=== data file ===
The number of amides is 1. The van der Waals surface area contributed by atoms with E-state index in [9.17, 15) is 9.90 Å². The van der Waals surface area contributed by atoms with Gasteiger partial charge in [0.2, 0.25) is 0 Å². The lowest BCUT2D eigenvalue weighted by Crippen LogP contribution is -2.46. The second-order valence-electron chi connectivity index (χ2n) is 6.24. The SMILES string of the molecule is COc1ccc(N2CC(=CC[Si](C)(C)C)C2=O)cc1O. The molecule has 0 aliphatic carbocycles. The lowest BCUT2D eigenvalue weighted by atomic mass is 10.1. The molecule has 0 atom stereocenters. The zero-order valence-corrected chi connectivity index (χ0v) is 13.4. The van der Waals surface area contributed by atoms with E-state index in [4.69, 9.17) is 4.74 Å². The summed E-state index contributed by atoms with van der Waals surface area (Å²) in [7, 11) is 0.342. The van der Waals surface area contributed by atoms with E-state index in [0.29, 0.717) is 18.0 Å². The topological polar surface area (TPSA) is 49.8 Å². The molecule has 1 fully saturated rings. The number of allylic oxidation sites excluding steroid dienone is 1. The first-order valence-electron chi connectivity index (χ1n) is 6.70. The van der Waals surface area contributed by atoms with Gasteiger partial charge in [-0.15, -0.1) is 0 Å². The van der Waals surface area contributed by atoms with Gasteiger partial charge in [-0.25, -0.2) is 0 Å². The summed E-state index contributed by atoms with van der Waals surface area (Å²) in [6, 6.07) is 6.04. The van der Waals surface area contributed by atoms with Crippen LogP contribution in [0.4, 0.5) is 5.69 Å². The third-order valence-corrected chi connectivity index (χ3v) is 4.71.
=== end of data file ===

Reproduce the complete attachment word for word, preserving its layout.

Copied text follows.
The number of amides is 1. The van der Waals surface area contributed by atoms with E-state index in [9.17, 15) is 9.90 Å². The van der Waals surface area contributed by atoms with Gasteiger partial charge in [0.2, 0.25) is 0 Å². The lowest BCUT2D eigenvalue weighted by Crippen LogP contribution is -2.46. The second-order valence-electron chi connectivity index (χ2n) is 6.24. The SMILES string of the molecule is COc1ccc(N2CC(=CC[Si](C)(C)C)C2=O)cc1O. The molecule has 0 aliphatic carbocycles. The lowest BCUT2D eigenvalue weighted by atomic mass is 10.1. The molecule has 0 atom stereocenters. The zero-order valence-corrected chi connectivity index (χ0v) is 13.4. The van der Waals surface area contributed by atoms with E-state index in [4.69, 9.17) is 4.74 Å². The summed E-state index contributed by atoms with van der Waals surface area (Å²) in [7, 11) is 0.342. The van der Waals surface area contributed by atoms with E-state index in [0.29, 0.717) is 18.0 Å². The topological polar surface area (TPSA) is 49.8 Å². The molecule has 1 fully saturated rings. The number of allylic oxidation sites excluding steroid dienone is 1. The first-order valence-electron chi connectivity index (χ1n) is 6.70. The van der Waals surface area contributed by atoms with Gasteiger partial charge in [-0.15, -0.1) is 0 Å². The van der Waals surface area contributed by atoms with Gasteiger partial charge in [-0.25, -0.2) is 0 Å². The summed E-state index contributed by atoms with van der Waals surface area (Å²) in [6, 6.07) is 6.04. The van der Waals surface area contributed by atoms with Crippen LogP contribution in [0.4, 0.5) is 5.69 Å². The third-order valence-corrected chi connectivity index (χ3v) is 4.71.